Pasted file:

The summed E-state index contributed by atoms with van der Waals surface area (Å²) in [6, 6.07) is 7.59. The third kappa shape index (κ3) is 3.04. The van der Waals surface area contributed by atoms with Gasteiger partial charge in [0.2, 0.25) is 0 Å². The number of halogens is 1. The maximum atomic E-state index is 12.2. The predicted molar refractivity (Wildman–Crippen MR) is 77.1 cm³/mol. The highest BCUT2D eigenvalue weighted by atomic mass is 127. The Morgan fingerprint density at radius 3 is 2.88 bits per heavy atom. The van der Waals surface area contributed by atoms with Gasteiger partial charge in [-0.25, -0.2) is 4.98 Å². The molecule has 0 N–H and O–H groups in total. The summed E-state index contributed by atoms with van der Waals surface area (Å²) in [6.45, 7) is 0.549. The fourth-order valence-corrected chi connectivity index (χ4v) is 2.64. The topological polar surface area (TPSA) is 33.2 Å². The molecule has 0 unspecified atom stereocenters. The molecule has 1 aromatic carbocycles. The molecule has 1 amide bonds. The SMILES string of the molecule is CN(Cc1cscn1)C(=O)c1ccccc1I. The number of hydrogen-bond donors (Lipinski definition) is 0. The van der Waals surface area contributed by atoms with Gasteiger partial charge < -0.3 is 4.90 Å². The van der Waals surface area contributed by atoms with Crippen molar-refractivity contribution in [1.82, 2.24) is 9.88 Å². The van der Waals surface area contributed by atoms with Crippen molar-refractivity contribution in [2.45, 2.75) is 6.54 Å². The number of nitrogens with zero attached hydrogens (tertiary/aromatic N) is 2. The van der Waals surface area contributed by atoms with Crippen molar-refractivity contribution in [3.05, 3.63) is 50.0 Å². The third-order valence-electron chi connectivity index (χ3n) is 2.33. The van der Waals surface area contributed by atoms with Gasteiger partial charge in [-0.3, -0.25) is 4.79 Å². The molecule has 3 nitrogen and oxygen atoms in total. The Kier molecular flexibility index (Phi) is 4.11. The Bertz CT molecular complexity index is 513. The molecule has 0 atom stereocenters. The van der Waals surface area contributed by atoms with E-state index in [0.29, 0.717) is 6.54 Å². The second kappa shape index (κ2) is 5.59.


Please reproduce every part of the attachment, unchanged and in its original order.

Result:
The summed E-state index contributed by atoms with van der Waals surface area (Å²) in [6, 6.07) is 7.59. The third kappa shape index (κ3) is 3.04. The van der Waals surface area contributed by atoms with Gasteiger partial charge in [0.2, 0.25) is 0 Å². The number of halogens is 1. The maximum atomic E-state index is 12.2. The predicted molar refractivity (Wildman–Crippen MR) is 77.1 cm³/mol. The highest BCUT2D eigenvalue weighted by atomic mass is 127. The Morgan fingerprint density at radius 3 is 2.88 bits per heavy atom. The van der Waals surface area contributed by atoms with Gasteiger partial charge in [-0.25, -0.2) is 4.98 Å². The molecule has 0 N–H and O–H groups in total. The summed E-state index contributed by atoms with van der Waals surface area (Å²) in [6.45, 7) is 0.549. The fourth-order valence-corrected chi connectivity index (χ4v) is 2.64. The topological polar surface area (TPSA) is 33.2 Å². The molecule has 0 unspecified atom stereocenters. The molecule has 1 aromatic carbocycles. The molecule has 1 amide bonds. The SMILES string of the molecule is CN(Cc1cscn1)C(=O)c1ccccc1I. The number of hydrogen-bond donors (Lipinski definition) is 0. The van der Waals surface area contributed by atoms with Gasteiger partial charge < -0.3 is 4.90 Å². The van der Waals surface area contributed by atoms with Crippen molar-refractivity contribution in [1.82, 2.24) is 9.88 Å². The van der Waals surface area contributed by atoms with Crippen molar-refractivity contribution in [2.45, 2.75) is 6.54 Å². The number of nitrogens with zero attached hydrogens (tertiary/aromatic N) is 2. The van der Waals surface area contributed by atoms with Crippen molar-refractivity contribution in [3.05, 3.63) is 50.0 Å². The third-order valence-electron chi connectivity index (χ3n) is 2.33. The van der Waals surface area contributed by atoms with Gasteiger partial charge in [-0.3, -0.25) is 4.79 Å². The molecule has 3 nitrogen and oxygen atoms in total. The Kier molecular flexibility index (Phi) is 4.11. The Bertz CT molecular complexity index is 513. The molecule has 0 atom stereocenters. The van der Waals surface area contributed by atoms with E-state index in [0.29, 0.717) is 6.54 Å². The second kappa shape index (κ2) is 5.59.